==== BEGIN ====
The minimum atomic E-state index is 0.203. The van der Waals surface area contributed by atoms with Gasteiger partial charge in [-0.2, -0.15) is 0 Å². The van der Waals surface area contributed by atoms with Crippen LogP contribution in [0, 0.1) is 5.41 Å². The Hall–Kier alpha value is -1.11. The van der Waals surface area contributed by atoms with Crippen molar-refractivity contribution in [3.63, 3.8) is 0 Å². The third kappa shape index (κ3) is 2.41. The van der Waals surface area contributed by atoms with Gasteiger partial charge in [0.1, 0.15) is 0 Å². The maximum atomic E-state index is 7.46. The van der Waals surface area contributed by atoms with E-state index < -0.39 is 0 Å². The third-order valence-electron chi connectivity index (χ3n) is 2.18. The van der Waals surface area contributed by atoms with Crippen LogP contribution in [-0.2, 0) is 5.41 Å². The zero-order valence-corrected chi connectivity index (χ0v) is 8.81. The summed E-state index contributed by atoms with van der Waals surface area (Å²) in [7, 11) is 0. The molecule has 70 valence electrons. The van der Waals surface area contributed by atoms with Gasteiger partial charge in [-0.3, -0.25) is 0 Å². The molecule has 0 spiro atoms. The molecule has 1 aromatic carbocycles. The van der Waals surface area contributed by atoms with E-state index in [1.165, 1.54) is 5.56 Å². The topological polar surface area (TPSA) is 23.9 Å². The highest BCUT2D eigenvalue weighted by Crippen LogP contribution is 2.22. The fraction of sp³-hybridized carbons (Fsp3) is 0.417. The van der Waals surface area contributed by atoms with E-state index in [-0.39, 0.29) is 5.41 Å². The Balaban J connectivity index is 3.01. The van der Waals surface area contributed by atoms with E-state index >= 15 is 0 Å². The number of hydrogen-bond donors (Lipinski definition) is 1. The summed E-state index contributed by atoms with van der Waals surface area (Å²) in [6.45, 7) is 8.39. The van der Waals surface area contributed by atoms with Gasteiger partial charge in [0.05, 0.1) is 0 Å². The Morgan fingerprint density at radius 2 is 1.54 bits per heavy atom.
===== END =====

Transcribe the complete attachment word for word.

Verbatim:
The minimum atomic E-state index is 0.203. The van der Waals surface area contributed by atoms with Gasteiger partial charge in [-0.2, -0.15) is 0 Å². The van der Waals surface area contributed by atoms with Crippen LogP contribution in [0, 0.1) is 5.41 Å². The Hall–Kier alpha value is -1.11. The van der Waals surface area contributed by atoms with Crippen molar-refractivity contribution in [3.63, 3.8) is 0 Å². The third kappa shape index (κ3) is 2.41. The van der Waals surface area contributed by atoms with Gasteiger partial charge in [0.1, 0.15) is 0 Å². The maximum atomic E-state index is 7.46. The van der Waals surface area contributed by atoms with E-state index < -0.39 is 0 Å². The third-order valence-electron chi connectivity index (χ3n) is 2.18. The van der Waals surface area contributed by atoms with Crippen LogP contribution in [-0.2, 0) is 5.41 Å². The zero-order valence-corrected chi connectivity index (χ0v) is 8.81. The summed E-state index contributed by atoms with van der Waals surface area (Å²) in [7, 11) is 0. The molecule has 70 valence electrons. The van der Waals surface area contributed by atoms with Gasteiger partial charge in [-0.3, -0.25) is 0 Å². The molecule has 0 spiro atoms. The molecule has 1 aromatic carbocycles. The van der Waals surface area contributed by atoms with E-state index in [1.165, 1.54) is 5.56 Å². The topological polar surface area (TPSA) is 23.9 Å². The highest BCUT2D eigenvalue weighted by Crippen LogP contribution is 2.22. The fraction of sp³-hybridized carbons (Fsp3) is 0.417. The van der Waals surface area contributed by atoms with E-state index in [-0.39, 0.29) is 5.41 Å². The Balaban J connectivity index is 3.01. The van der Waals surface area contributed by atoms with E-state index >= 15 is 0 Å². The number of hydrogen-bond donors (Lipinski definition) is 1. The summed E-state index contributed by atoms with van der Waals surface area (Å²) in [6.45, 7) is 8.39. The van der Waals surface area contributed by atoms with Gasteiger partial charge in [0.05, 0.1) is 0 Å². The Morgan fingerprint density at radius 2 is 1.54 bits per heavy atom.